I’ve been writing for some time about how the economy is recovering. When I write or speak about this, though, I make a point of noting that I’m talking about aggregate numbers, and that a lot of people out there are still hurting. This is and will always be the case for any economic downturn, but as we move into the recovery, it’s worthwhile to think about it in more detail, looking at the data to see if there are any patterns we can learn from. To the extent that the employment market is not efficient, everyone suffers.
The first step is to identify the groups that have been hit the hardest, and who have been the slowest to recover.
The chart shows changes in total employment over time. Women (red line) have generally seen slower employment growth than men (blue line) and the total (green line). One of the common themes has been that men have been hit harder than women by the recession. In absolute numbers, that may be true, but in terms of change over time, women were hit just as hard and have recovered more slowly. This could be attributed to many causes, but the fact remains that this is a systemic difference and is probably negatively affecting the labor market as a whole.
Gender is something that can’t be changed—at least without significant inconvenience. Education is presumably something we as a society can change, and it’s an even more important differentiator in employment. The chart above shows changes in employment levels, sorted by educational attainment, over the past 10 years. Workers with just a high school diploma or with no diploma got hit harder, earlier, and have recovered at a slower rate than those with more education. Interestingly, the performance of workers with less than a bachelor’s degree (an associate’s, say) is actually better in many time periods, and rarely significantly worse—at least in recent years—than that of workers with more education. There is a clear and consistent gap, especially over the past couple of difficult years, between the growth in employment of those with a college education and those without.
Another way to look at the education gap is by unemployment rate, which provides an even clearer picture. Not only is unemployment much lower with more education, it improves faster even if it does get worse. Even as the income advantage of college graduates has stagnated, the ability to at least get a job has remained a key benefit.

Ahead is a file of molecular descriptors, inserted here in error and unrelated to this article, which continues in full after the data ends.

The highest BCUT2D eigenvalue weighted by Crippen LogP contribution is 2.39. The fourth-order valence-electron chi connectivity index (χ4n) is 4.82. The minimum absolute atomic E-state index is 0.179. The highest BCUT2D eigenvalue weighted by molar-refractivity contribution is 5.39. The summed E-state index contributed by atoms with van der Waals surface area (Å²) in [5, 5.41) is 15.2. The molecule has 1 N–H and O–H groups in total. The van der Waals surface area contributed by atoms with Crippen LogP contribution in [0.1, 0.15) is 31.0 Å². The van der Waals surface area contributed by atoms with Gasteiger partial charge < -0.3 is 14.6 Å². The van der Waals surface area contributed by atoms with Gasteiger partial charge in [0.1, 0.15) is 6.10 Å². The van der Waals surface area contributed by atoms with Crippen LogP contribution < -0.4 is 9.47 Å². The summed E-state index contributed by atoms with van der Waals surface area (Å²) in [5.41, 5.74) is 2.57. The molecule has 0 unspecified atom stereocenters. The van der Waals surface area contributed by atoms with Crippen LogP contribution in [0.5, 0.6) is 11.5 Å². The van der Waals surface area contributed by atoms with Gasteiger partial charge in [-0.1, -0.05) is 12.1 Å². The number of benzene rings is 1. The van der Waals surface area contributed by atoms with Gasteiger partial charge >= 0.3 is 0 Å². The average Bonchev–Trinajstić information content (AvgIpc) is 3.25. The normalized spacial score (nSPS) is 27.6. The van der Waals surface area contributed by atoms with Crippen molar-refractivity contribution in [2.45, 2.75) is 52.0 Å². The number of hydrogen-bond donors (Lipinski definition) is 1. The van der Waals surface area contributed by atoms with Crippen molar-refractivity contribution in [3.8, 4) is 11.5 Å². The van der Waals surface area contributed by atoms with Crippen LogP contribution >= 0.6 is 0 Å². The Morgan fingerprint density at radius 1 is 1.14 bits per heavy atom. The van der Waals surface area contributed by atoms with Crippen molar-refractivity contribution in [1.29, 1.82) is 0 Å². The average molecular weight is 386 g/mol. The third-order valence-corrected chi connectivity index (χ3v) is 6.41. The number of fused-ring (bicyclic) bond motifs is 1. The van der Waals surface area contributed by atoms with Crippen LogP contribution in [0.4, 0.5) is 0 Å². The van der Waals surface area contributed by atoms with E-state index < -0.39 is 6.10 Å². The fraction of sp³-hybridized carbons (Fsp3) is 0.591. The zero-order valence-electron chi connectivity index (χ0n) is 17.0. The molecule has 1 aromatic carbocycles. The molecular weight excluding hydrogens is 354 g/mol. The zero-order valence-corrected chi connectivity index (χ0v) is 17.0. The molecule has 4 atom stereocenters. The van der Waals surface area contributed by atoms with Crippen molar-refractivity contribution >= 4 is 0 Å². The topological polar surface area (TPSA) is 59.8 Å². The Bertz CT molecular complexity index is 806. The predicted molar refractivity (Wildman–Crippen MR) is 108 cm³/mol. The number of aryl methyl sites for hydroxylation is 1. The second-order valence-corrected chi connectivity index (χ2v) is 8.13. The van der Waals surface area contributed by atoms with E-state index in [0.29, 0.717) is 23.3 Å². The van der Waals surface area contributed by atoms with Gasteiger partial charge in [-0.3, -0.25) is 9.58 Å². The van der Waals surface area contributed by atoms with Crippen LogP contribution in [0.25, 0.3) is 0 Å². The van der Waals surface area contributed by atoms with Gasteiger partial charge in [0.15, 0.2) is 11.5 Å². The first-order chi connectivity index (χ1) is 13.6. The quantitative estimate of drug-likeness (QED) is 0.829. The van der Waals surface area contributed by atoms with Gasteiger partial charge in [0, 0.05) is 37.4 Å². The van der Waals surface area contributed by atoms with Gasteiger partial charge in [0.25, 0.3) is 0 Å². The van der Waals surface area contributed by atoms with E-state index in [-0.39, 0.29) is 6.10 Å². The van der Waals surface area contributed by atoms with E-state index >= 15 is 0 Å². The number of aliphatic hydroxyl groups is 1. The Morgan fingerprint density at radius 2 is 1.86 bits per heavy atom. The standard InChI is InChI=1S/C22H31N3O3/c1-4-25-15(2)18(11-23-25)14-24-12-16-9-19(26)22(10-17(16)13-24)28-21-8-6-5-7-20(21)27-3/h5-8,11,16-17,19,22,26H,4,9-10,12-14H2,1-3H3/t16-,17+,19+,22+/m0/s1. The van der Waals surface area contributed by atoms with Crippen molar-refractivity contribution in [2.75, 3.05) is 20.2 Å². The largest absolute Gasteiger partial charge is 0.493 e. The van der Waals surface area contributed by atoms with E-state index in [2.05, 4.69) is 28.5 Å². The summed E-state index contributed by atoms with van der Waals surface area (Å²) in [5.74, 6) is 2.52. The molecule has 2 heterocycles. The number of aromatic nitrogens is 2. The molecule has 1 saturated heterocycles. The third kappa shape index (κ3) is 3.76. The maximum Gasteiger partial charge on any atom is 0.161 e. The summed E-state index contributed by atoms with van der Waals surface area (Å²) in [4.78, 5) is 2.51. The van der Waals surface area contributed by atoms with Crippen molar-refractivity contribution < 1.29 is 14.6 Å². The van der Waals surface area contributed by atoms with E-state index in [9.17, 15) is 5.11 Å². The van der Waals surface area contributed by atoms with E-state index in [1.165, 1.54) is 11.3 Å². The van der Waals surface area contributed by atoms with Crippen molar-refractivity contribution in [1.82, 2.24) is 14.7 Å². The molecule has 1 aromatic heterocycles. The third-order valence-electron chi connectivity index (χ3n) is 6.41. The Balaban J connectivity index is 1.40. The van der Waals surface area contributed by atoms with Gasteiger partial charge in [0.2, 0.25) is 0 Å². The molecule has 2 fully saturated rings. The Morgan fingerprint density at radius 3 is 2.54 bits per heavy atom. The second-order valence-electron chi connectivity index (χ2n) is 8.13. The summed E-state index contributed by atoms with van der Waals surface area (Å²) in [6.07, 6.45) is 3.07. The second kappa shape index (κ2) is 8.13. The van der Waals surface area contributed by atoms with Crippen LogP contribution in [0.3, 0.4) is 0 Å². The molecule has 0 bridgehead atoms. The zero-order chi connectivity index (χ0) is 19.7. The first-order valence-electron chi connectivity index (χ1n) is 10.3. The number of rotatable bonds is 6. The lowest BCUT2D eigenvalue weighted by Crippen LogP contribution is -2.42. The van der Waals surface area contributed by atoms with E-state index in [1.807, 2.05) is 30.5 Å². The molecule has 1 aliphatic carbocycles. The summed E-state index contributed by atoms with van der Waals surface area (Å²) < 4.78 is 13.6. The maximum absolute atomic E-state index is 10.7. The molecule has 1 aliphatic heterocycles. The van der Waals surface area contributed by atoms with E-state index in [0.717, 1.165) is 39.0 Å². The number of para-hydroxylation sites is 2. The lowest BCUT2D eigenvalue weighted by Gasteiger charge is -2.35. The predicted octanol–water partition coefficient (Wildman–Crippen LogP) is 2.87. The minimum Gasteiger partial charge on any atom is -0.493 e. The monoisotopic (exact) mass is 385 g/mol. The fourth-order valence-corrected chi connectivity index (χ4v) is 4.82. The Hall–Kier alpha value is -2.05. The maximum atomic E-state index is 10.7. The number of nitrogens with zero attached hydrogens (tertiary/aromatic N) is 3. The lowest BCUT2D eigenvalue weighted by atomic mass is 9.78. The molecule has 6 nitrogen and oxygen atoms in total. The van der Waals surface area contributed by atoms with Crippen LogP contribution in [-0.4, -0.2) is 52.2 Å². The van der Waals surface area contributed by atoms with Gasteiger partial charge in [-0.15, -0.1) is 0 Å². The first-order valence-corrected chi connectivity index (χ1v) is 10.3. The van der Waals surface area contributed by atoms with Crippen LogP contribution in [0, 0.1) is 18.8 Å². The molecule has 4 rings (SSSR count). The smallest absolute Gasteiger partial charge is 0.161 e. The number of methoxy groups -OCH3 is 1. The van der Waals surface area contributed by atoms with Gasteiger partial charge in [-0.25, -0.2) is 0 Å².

Beyond education, the next important metric seems to be age. Unemployment is clearly higher for both younger (25–34) and older (55+) workers, with the peak earning years of 34–54 experiencing consistently lower rates. Both age groups are showing improvement, but the gap persists. Clearly, there are problems in the employment market both with bringing younger workers in and with appropriately using older workers.
To summarize so far, if you have a college degree or higher, are between 35 and 54 years of age, and are male, you are, by and large, in a privileged position. File this under “Pope reports religious preference as Catholic.”
The gap between men and women appears to be consistent with historical levels—unjust, but typically so. The real takeaway here is that the gap between different age and educational cohorts has significantly widened, even as recently as during the recovery after the dot-com collapse. The less educated and the young/old simply aren’t being hired or employed at the rates they have been historically.
I make the distinction between now and the last recovery because it signifies a shift in the structure of the economy. If young people are less employed and employable, it will have effects for the rest of their careers—which is to say, the rest of their (and our!) lives. If older people are not being employed, that is a waste of a lifetime of skills. If education is the key to jobs, then we need to look at the forward educational trends, ensuring that what’s being delivered by the educational system is what employers need.
All of these ideas are present in the public discourse, but the numbers and charts above show the concerns are real. I have written before about demographics, and how the U.S. is relatively better positioned than many countries. But, at the end of the day, people as economic contributors (which is how we have to analyze them in an economic context) depend on jobs, and if the employment/employee match isn’t there, neither is the economic output. It becomes a supply issue as much as a demand one, and there are signs this is exactly the trend that’s developing—with worrying potential consequences.